Lifta’s Ruins: The Presence of Absence
living heritage
spatial agency

The case of the depopulated village of Lifta complicates the terms and concepts of ruins, tangible and intangible heritage, memory, identity, and return. This article attempts to shed light on Lifta’s ruins from an archaeological perspective and reads ruins as incomplete texts that call for rewriting. This rewriting, I claim, unmasks gaps in heritage concepts and discourses that cannot capture memory, social practices, and material findings in a complex reality. I argue that the interplay between presence and absence makes Lifta into a living heritage site and a concrete testimony to traditions and meanings that unfold anew in every tour or memory practice. These practices constitute a compensatory mechanism for the awaited return, which have been mobilizing Liftawis and others to save Lifta. Further, these practices have made the archaeological remains into a polymer that binds Lifta’s displaced and dispersed descendants in a renewed social contract/commitment, whose ultimate focus is the notion of Return.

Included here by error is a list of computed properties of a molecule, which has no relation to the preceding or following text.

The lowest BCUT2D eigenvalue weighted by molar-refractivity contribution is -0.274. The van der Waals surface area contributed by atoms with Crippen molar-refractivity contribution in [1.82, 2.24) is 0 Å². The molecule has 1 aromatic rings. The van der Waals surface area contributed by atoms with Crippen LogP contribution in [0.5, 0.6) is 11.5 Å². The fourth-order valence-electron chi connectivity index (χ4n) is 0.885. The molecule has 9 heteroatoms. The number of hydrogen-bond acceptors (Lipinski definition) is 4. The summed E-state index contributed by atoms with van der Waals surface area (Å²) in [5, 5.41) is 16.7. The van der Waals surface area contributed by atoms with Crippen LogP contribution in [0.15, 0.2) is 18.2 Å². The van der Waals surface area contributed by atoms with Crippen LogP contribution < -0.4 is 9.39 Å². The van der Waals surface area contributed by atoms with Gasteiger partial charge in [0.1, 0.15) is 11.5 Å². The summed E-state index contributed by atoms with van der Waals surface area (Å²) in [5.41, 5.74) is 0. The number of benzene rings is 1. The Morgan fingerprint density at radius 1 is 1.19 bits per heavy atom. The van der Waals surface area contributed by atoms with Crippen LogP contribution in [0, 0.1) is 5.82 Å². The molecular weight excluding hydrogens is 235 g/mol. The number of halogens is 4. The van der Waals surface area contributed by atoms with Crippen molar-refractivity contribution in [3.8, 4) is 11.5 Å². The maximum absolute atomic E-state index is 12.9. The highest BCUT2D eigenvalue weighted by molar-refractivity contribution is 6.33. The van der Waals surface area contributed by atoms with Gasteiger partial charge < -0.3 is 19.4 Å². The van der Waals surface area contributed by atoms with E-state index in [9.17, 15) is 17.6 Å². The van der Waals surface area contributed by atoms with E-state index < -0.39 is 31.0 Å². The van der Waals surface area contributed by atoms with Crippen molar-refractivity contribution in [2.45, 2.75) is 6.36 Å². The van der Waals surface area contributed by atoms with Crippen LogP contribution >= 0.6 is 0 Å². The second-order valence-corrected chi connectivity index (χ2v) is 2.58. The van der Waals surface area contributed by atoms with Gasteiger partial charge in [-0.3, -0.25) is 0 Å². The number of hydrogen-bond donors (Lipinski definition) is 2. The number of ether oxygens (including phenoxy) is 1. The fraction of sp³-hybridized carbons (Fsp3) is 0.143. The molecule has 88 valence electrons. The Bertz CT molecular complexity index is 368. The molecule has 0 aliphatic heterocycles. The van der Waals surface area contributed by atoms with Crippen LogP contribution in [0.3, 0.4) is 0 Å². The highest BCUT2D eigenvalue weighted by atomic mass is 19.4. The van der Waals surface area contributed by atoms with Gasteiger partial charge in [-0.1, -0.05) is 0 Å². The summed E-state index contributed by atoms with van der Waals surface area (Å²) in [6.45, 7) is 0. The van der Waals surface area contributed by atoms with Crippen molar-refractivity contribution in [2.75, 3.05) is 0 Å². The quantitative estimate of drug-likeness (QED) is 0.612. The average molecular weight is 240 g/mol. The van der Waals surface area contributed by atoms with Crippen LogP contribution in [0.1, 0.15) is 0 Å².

Author biography: 

Khaldun Bshara is an architect and a restoration specialist; he holds a PhD in socio-cultural anthropology from the University of California, Irvine. He joined the Riwaq Center for Architectural Restoration in 1994 in documenting, protecting, and restoring the built Palestinian heritage, and served as its director from 2010 to 2020. He continues as an advisor for Riwaq and is currently assistant professor in the Department of Social and Behavioral Sciences, Birzeit University.